As Hurricane Irma began to rock the south coast of the U.S. this weekend and residents fled their homes in search of safety, owners of some base-spec Tesla sedans and SUVs were surprised to find their vehicles’ batteries’ capacities suddenly ballooned.
Traffic jams and gas stations running out of fuel left many Florida residents worried about whether their means of road transportation could help them reliably escape worried the storm’s path, and that included owners of Tesla Model S and Model X vehicles in 60 and 60D trims, the lowest-cost models with the shortest ranges.
But after one Tesla owner called in to inquire about their battery’s capacity, the California automaker used its remote over-the-air software update capabilities to boost the driving range of all of these electric cars and help their owners get out of Irma’s way.
Purchasers of 60 and 60D cars and SUVs could opt for a 75-kWh battery pack when they ordered their vehicles that would be software-locked to an effective 60 kWh, resulting in “a less expensive vehicle with a shorter range, but the option to pay to remotely enable the longer range at a later stage,” explains Electrek.
Tesla’s free remote unlock of this extra range for owners in the path of Irma gave them an additional 30 to 40 miles (50 to 60 km) of range to aid in their getting out of the hurricane’s way. The option, to turn the 60/60D into a 75/75D, typically costs between $4,500 and $9,000.
Before the hurricane made landfall, many of the Supercharger stations those same owners would be using were also, thankfully, still online and operational.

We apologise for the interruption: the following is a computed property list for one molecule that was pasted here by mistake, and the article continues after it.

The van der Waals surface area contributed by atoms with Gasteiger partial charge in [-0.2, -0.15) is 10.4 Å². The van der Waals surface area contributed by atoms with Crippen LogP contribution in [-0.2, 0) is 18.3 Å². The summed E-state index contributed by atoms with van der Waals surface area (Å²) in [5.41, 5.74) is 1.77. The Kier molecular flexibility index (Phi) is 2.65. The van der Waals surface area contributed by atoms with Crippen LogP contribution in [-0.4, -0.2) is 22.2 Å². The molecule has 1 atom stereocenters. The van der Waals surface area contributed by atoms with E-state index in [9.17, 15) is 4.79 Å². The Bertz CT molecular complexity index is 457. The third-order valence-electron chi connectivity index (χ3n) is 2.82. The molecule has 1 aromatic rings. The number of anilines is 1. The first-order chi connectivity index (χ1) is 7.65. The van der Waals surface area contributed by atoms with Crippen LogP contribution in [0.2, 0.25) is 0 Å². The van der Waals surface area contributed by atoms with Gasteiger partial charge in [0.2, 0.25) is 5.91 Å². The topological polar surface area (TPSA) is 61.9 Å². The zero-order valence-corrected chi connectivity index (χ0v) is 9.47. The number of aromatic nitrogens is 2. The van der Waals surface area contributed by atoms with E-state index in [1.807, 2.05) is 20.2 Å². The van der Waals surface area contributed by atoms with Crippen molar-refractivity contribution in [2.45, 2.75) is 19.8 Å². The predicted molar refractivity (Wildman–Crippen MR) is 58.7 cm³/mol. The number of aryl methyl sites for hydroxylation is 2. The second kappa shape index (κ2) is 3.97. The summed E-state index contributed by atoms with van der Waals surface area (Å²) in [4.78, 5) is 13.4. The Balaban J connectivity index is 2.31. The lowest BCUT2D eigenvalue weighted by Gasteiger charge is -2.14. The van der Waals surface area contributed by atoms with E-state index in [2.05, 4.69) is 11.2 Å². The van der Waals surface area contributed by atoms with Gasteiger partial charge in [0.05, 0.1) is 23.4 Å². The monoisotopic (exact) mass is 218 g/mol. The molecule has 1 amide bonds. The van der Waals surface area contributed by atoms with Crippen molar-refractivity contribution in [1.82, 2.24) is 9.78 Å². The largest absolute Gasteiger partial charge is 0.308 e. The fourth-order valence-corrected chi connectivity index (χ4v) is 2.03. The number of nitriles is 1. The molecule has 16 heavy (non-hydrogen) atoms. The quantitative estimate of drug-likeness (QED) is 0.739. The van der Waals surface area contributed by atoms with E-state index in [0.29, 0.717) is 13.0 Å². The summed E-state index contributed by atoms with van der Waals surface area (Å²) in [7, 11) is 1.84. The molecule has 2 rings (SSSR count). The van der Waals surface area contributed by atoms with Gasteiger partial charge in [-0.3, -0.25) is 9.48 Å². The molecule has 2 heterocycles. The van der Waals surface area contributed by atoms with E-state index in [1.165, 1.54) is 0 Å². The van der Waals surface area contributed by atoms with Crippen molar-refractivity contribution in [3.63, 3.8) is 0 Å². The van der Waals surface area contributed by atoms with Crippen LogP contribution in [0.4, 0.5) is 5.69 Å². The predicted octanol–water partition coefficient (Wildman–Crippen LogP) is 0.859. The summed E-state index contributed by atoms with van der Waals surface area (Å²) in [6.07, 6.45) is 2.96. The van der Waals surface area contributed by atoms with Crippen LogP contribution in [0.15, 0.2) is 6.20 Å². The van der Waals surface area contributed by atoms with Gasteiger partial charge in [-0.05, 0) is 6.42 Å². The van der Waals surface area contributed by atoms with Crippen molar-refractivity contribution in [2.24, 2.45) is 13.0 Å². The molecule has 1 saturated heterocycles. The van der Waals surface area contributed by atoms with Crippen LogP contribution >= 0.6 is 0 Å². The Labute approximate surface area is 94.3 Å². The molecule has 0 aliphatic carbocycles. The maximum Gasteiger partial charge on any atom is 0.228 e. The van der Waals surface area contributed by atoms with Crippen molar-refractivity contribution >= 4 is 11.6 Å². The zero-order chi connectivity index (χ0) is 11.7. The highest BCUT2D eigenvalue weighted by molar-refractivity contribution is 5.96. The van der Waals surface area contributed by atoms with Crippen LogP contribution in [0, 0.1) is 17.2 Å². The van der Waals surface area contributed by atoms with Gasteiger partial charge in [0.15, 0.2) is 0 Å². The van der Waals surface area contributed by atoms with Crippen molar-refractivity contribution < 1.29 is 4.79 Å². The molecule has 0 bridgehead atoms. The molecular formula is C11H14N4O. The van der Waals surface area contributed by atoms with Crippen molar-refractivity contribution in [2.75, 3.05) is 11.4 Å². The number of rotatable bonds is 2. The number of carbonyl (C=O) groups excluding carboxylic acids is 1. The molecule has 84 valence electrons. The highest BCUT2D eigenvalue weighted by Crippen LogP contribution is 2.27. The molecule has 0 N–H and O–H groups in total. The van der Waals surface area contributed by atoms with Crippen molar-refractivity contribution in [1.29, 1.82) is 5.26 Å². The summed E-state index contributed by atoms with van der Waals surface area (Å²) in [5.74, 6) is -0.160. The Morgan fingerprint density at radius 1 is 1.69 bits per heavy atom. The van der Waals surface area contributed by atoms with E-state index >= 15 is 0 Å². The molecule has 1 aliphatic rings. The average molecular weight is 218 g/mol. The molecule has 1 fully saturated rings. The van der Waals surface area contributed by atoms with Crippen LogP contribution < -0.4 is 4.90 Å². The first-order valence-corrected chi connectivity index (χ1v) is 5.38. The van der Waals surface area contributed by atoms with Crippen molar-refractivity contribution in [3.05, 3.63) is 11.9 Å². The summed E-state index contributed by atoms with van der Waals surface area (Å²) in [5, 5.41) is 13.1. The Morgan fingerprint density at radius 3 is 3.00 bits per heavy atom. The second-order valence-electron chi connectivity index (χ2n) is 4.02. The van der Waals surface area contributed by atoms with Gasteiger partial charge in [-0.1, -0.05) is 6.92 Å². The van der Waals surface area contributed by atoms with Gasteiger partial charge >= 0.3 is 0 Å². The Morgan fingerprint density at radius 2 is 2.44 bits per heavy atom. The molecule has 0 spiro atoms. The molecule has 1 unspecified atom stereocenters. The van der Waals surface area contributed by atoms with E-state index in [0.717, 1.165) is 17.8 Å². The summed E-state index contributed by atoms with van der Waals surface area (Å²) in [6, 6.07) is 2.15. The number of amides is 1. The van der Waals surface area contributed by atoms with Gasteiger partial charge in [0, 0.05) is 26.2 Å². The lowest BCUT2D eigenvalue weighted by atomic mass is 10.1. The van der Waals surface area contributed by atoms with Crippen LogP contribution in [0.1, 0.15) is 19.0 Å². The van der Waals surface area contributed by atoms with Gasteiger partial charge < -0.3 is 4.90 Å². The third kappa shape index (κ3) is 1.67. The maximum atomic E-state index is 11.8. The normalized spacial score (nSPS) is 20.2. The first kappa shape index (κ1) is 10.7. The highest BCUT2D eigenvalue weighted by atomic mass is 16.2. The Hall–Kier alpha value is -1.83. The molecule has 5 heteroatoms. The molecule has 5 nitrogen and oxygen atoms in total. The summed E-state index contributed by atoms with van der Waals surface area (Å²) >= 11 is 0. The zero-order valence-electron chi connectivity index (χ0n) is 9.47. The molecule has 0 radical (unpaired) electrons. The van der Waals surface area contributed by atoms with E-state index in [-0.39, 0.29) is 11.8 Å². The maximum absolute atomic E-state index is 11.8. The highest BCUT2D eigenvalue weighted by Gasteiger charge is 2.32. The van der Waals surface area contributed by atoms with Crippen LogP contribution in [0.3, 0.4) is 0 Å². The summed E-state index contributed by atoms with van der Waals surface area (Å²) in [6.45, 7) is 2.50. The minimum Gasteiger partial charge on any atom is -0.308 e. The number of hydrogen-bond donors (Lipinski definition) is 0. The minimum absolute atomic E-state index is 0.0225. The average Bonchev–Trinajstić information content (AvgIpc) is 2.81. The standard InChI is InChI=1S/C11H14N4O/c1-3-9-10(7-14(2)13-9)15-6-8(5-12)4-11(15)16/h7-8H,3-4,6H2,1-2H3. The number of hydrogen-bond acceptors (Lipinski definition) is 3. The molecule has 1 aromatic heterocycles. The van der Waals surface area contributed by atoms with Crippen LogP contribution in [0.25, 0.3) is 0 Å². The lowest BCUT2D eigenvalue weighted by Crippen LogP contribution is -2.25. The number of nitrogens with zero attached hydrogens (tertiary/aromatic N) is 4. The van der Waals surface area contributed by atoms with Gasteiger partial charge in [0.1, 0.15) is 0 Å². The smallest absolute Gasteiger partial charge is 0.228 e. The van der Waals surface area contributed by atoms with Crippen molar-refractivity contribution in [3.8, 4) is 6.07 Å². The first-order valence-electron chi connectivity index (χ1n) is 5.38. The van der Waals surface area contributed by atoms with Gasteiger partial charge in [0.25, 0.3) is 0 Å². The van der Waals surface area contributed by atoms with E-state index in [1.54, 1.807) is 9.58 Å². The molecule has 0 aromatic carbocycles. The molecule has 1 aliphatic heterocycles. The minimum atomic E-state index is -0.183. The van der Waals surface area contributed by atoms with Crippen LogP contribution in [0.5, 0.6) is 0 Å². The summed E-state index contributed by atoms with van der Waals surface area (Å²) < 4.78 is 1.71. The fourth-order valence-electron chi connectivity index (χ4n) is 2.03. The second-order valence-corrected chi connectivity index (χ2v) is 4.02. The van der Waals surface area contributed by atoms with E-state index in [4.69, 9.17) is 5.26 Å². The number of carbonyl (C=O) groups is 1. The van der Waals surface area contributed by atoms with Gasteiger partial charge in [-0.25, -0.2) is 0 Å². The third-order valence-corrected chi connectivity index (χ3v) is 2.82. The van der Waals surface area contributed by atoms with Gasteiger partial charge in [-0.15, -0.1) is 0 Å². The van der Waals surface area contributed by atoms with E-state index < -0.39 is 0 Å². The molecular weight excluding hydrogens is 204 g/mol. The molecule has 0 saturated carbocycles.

While the move was a goodwill no-brainer for Tesla, some pundits have argued it reveals a bleak future in which corporate control, especially in times of natural disaster, is perhaps broader than it’s ever been.
“As vehicles become more advanced and reliant on software systems that can be tweaked instantly, from anywhere, owner control and access diminishes and is yielded back to the company,” pointed out Justin Westbrook at Jalopnik. “It’s more like you’re using the company’s product instead of owning it.”
What’s changed, he’s argued, is that vehicles will soon regularly have untapped potentials in terms of range or autonomy that could feasibly save lives in situations like this—but whether those potentials are unlocked won’t be up to the consumer or the government, but to a corporation.
“If a company doesn’t act, will we see it as fair, being that certain people didn’t pay for the full functionality, so it’s their fault they didn’t make it? Or will we blame the company, who now has the power of choice to ensure the safety of its customers?”